“We could have saved some money and just gotten him the wrapping paper,” Lyor said dryly. Wes had left his unwrapped gifts scattered in a half-circle around him, and was currently giggling maniacally as he careened around with a sheet of paper draped over his head, looking like he was the winner of a World’s Worst Halloween Costume competition.

“At least we know he’s resourceful,” Lyor continued, and Seth laughed, mouthing a kiss against his shoulder.

“I’ll go and get the last gift,” he said, and stood. “Make sure he doesn’t split his head open.” The last thing Seth saw before disappearing back into their bedroom was Wes charging headlong into Lyor, tripping up and blindly tumbling into his lap.

He found what he was looking for waiting on his bedside table, from where he’d been flicking through it last night. Seth smoothed a hand over the cover, lingering over he curling letters inscribed on the front. This one hadn’t been wrapped, or even placed under the tree- as much as it was Wesley’s gift, it really wasn’t suitable for unsupervised toddler hands. The last gift- the most important gift- was one that would have to bide its time. They didn’t expect Wes to appreciate it yet, as young as he was, but it needed to be given now. His appreciation of it would mature right along with him.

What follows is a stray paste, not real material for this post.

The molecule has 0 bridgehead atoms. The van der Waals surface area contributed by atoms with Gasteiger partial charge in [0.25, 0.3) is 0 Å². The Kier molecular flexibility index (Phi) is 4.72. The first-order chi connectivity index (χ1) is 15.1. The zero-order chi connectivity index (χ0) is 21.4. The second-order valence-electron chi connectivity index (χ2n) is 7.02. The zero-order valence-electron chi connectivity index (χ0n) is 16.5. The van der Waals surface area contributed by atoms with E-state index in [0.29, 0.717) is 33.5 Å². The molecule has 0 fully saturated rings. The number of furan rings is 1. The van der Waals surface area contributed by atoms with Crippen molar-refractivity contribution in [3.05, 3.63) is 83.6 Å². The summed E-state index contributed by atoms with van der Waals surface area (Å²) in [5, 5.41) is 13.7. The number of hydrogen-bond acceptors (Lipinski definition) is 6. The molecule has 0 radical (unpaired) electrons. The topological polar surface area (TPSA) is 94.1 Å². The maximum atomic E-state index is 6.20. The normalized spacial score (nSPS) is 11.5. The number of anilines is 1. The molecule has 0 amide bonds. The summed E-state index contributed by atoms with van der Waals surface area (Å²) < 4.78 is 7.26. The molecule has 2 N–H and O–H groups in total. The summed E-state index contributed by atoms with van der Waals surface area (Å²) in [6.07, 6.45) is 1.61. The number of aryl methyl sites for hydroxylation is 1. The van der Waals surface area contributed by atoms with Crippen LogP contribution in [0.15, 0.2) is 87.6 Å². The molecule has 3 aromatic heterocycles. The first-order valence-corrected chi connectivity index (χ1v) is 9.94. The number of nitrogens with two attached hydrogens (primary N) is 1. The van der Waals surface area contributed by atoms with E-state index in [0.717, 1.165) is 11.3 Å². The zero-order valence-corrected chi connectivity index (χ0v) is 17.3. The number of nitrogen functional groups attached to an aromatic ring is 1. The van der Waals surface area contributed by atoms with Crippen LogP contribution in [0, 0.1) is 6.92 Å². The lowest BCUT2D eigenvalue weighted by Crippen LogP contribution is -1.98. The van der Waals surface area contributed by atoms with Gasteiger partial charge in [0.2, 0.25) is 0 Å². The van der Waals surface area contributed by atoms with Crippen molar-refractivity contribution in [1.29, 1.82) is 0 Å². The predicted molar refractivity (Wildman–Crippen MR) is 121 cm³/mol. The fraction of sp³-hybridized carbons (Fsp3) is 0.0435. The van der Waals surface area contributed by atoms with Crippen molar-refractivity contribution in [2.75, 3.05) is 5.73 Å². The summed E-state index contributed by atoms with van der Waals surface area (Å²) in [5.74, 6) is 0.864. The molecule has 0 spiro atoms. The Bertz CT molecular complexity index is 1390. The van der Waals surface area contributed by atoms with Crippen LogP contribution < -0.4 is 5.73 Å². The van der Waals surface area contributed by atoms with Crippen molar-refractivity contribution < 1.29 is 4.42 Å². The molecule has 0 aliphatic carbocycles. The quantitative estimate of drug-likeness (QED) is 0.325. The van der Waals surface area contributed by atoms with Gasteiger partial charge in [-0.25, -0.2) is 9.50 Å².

For now, Seth hoped it would at least bring his son a little joy, even if he didn’t fully understand why.

Back through in the living room, Seth could only make out the faintest of murmuring, the comparative silence ringing in the wake of the peaks of childish laughter from before. Slightly concerned that Wesley had knocked himself or Lyor- or both- out, he peeked his head through, but instead the sight he found made him practically melt against the doorframe.

Lyor and Wes, both still in their pyjamas, both sitting cross legged, were facing each other with the dismantled bee puzzle spread between them. Wesley’s face was drawn in a pout of stern faced concentration as Lyor explained how the jigsaw worked.

“See how the pieces fit together?” he was saying as Wes spread them around on the floor- there were only 6, but for a three year old it may as well have been the enigma code. “For this one, you find the one with the curve- no, no, they have to slot in-“

Wes, tongue poking out in thought, carefully clicked two squares together. Lyor’s face lit up.

“That’s right, excellent. Now try and find where this one goes...”